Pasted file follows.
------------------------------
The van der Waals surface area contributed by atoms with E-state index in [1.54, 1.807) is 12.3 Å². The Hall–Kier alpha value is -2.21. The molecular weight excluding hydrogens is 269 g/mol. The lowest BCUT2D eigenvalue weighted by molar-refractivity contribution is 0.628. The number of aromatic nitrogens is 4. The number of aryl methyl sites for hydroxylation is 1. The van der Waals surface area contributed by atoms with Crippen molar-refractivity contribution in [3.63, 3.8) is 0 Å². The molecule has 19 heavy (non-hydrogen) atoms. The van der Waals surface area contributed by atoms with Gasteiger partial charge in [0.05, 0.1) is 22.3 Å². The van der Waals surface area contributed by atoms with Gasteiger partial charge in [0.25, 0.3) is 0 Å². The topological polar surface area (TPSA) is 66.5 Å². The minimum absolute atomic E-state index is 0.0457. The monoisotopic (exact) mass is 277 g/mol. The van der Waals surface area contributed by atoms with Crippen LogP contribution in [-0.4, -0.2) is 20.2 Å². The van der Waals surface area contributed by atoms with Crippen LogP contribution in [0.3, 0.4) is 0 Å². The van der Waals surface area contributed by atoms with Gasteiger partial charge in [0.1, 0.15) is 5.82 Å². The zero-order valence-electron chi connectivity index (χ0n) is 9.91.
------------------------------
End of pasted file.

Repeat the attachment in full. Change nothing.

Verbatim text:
The van der Waals surface area contributed by atoms with E-state index in [1.54, 1.807) is 12.3 Å². The Hall–Kier alpha value is -2.21. The molecular weight excluding hydrogens is 269 g/mol. The lowest BCUT2D eigenvalue weighted by molar-refractivity contribution is 0.628. The number of aromatic nitrogens is 4. The number of aryl methyl sites for hydroxylation is 1. The van der Waals surface area contributed by atoms with Crippen molar-refractivity contribution in [3.63, 3.8) is 0 Å². The molecule has 19 heavy (non-hydrogen) atoms. The van der Waals surface area contributed by atoms with Gasteiger partial charge in [0.05, 0.1) is 22.3 Å². The van der Waals surface area contributed by atoms with Gasteiger partial charge in [0.25, 0.3) is 0 Å². The topological polar surface area (TPSA) is 66.5 Å². The minimum absolute atomic E-state index is 0.0457. The monoisotopic (exact) mass is 277 g/mol. The van der Waals surface area contributed by atoms with Crippen LogP contribution in [-0.4, -0.2) is 20.2 Å². The van der Waals surface area contributed by atoms with Crippen LogP contribution in [0.3, 0.4) is 0 Å². The van der Waals surface area contributed by atoms with Gasteiger partial charge in [0.1, 0.15) is 5.82 Å². The zero-order valence-electron chi connectivity index (χ0n) is 9.91.